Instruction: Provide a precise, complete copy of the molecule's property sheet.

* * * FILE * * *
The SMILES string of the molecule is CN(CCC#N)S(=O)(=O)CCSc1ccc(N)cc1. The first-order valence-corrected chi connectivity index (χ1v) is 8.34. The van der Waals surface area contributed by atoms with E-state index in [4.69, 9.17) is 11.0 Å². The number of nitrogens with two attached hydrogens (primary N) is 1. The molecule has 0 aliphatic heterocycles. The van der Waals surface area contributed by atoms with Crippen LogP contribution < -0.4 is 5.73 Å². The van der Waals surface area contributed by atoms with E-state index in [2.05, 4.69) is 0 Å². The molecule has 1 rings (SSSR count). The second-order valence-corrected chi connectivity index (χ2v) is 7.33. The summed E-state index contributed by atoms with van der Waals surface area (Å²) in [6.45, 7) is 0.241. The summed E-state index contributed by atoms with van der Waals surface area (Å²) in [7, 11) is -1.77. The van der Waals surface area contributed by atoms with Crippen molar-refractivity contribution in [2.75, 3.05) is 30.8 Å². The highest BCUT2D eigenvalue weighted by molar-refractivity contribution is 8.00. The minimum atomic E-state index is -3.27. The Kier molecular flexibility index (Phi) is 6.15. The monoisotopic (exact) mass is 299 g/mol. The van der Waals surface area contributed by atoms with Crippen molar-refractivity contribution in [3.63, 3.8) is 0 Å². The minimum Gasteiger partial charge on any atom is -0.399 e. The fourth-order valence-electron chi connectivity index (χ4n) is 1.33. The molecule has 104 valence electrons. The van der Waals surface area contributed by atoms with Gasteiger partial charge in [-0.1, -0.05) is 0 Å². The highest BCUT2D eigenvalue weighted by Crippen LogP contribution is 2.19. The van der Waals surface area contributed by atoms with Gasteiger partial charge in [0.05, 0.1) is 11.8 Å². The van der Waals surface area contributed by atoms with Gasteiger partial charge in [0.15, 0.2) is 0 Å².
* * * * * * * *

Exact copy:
The SMILES string of the molecule is CN(CCC#N)S(=O)(=O)CCSc1ccc(N)cc1. The first-order valence-corrected chi connectivity index (χ1v) is 8.34. The van der Waals surface area contributed by atoms with E-state index in [4.69, 9.17) is 11.0 Å². The number of nitrogens with two attached hydrogens (primary N) is 1. The molecule has 0 aliphatic heterocycles. The van der Waals surface area contributed by atoms with Crippen LogP contribution < -0.4 is 5.73 Å². The van der Waals surface area contributed by atoms with E-state index in [2.05, 4.69) is 0 Å². The molecule has 1 rings (SSSR count). The second-order valence-corrected chi connectivity index (χ2v) is 7.33. The summed E-state index contributed by atoms with van der Waals surface area (Å²) in [6.45, 7) is 0.241. The summed E-state index contributed by atoms with van der Waals surface area (Å²) in [7, 11) is -1.77. The van der Waals surface area contributed by atoms with Crippen molar-refractivity contribution in [2.75, 3.05) is 30.8 Å². The highest BCUT2D eigenvalue weighted by molar-refractivity contribution is 8.00. The minimum atomic E-state index is -3.27. The Kier molecular flexibility index (Phi) is 6.15. The monoisotopic (exact) mass is 299 g/mol. The van der Waals surface area contributed by atoms with Crippen molar-refractivity contribution in [3.63, 3.8) is 0 Å². The minimum Gasteiger partial charge on any atom is -0.399 e. The fourth-order valence-electron chi connectivity index (χ4n) is 1.33. The molecule has 104 valence electrons. The van der Waals surface area contributed by atoms with Gasteiger partial charge in [-0.1, -0.05) is 0 Å². The highest BCUT2D eigenvalue weighted by Crippen LogP contribution is 2.19. The van der Waals surface area contributed by atoms with Gasteiger partial charge in [0.05, 0.1) is 11.8 Å². The van der Waals surface area contributed by atoms with Gasteiger partial charge in [0.15, 0.2) is 0 Å².